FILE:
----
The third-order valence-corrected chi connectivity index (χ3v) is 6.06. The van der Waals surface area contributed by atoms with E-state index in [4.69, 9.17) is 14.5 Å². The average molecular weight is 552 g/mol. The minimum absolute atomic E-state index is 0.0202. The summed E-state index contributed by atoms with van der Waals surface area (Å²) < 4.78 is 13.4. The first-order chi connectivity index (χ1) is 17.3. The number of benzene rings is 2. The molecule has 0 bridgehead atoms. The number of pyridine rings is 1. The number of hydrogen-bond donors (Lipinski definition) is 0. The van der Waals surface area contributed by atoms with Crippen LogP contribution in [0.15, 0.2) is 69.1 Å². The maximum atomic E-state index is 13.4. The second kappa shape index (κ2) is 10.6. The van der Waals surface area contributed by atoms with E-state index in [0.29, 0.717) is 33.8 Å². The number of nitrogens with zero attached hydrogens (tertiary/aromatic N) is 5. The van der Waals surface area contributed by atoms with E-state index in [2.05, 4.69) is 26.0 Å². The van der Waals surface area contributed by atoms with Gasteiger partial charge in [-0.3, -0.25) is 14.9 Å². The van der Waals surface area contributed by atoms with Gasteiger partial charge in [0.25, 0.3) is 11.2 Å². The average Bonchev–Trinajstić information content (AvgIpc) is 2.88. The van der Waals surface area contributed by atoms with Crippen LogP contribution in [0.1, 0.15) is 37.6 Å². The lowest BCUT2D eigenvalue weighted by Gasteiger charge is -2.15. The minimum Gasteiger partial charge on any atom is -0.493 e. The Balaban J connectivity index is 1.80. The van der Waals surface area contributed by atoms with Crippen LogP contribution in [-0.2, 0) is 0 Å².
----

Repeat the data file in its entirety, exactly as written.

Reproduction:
The third-order valence-corrected chi connectivity index (χ3v) is 6.06. The van der Waals surface area contributed by atoms with E-state index in [4.69, 9.17) is 14.5 Å². The average molecular weight is 552 g/mol. The minimum absolute atomic E-state index is 0.0202. The summed E-state index contributed by atoms with van der Waals surface area (Å²) < 4.78 is 13.4. The first-order chi connectivity index (χ1) is 17.3. The number of benzene rings is 2. The molecule has 0 bridgehead atoms. The number of pyridine rings is 1. The number of hydrogen-bond donors (Lipinski definition) is 0. The van der Waals surface area contributed by atoms with Crippen LogP contribution in [0.15, 0.2) is 69.1 Å². The maximum atomic E-state index is 13.4. The second kappa shape index (κ2) is 10.6. The van der Waals surface area contributed by atoms with E-state index in [0.29, 0.717) is 33.8 Å². The number of nitrogens with zero attached hydrogens (tertiary/aromatic N) is 5. The van der Waals surface area contributed by atoms with E-state index in [2.05, 4.69) is 26.0 Å². The van der Waals surface area contributed by atoms with Gasteiger partial charge in [-0.3, -0.25) is 14.9 Å². The van der Waals surface area contributed by atoms with Gasteiger partial charge in [0.25, 0.3) is 11.2 Å². The average Bonchev–Trinajstić information content (AvgIpc) is 2.88. The van der Waals surface area contributed by atoms with Crippen LogP contribution in [0.1, 0.15) is 37.6 Å². The lowest BCUT2D eigenvalue weighted by Gasteiger charge is -2.15. The minimum Gasteiger partial charge on any atom is -0.493 e. The Balaban J connectivity index is 1.80. The van der Waals surface area contributed by atoms with Crippen LogP contribution in [-0.2, 0) is 0 Å².